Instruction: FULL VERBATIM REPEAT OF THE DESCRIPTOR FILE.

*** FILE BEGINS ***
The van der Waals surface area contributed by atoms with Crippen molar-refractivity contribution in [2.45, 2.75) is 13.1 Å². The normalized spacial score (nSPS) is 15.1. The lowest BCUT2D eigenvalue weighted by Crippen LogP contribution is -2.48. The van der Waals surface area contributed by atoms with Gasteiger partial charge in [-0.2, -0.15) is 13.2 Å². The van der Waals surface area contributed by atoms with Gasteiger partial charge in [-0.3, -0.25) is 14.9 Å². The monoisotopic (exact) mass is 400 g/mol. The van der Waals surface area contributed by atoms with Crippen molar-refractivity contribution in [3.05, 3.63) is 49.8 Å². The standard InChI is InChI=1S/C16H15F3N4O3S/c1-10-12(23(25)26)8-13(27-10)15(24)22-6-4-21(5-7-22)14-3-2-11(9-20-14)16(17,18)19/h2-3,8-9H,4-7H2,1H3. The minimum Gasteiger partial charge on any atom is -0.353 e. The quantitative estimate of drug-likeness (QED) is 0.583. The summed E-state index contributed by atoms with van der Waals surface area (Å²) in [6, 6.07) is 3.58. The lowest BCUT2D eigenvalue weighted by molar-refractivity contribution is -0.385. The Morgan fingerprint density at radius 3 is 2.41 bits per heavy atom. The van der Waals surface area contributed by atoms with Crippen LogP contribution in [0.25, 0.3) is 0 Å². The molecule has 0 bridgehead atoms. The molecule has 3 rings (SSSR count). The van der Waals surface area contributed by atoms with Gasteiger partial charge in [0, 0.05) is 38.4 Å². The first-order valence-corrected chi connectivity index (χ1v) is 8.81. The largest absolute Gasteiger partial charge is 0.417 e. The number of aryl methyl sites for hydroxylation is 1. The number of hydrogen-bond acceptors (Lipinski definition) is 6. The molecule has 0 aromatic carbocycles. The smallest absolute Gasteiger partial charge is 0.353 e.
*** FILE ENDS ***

The van der Waals surface area contributed by atoms with Crippen molar-refractivity contribution in [2.45, 2.75) is 13.1 Å². The normalized spacial score (nSPS) is 15.1. The lowest BCUT2D eigenvalue weighted by Crippen LogP contribution is -2.48. The van der Waals surface area contributed by atoms with Gasteiger partial charge in [-0.2, -0.15) is 13.2 Å². The van der Waals surface area contributed by atoms with Gasteiger partial charge in [-0.3, -0.25) is 14.9 Å². The monoisotopic (exact) mass is 400 g/mol. The van der Waals surface area contributed by atoms with Crippen molar-refractivity contribution in [3.05, 3.63) is 49.8 Å². The standard InChI is InChI=1S/C16H15F3N4O3S/c1-10-12(23(25)26)8-13(27-10)15(24)22-6-4-21(5-7-22)14-3-2-11(9-20-14)16(17,18)19/h2-3,8-9H,4-7H2,1H3. The minimum Gasteiger partial charge on any atom is -0.353 e. The quantitative estimate of drug-likeness (QED) is 0.583. The summed E-state index contributed by atoms with van der Waals surface area (Å²) in [6, 6.07) is 3.58. The lowest BCUT2D eigenvalue weighted by molar-refractivity contribution is -0.385. The Morgan fingerprint density at radius 3 is 2.41 bits per heavy atom. The van der Waals surface area contributed by atoms with Crippen LogP contribution in [0.25, 0.3) is 0 Å². The molecule has 0 bridgehead atoms. The molecule has 3 rings (SSSR count). The van der Waals surface area contributed by atoms with Gasteiger partial charge in [0, 0.05) is 38.4 Å². The first-order valence-corrected chi connectivity index (χ1v) is 8.81. The largest absolute Gasteiger partial charge is 0.417 e. The number of aryl methyl sites for hydroxylation is 1. The number of hydrogen-bond acceptors (Lipinski definition) is 6. The molecule has 0 aromatic carbocycles. The smallest absolute Gasteiger partial charge is 0.353 e.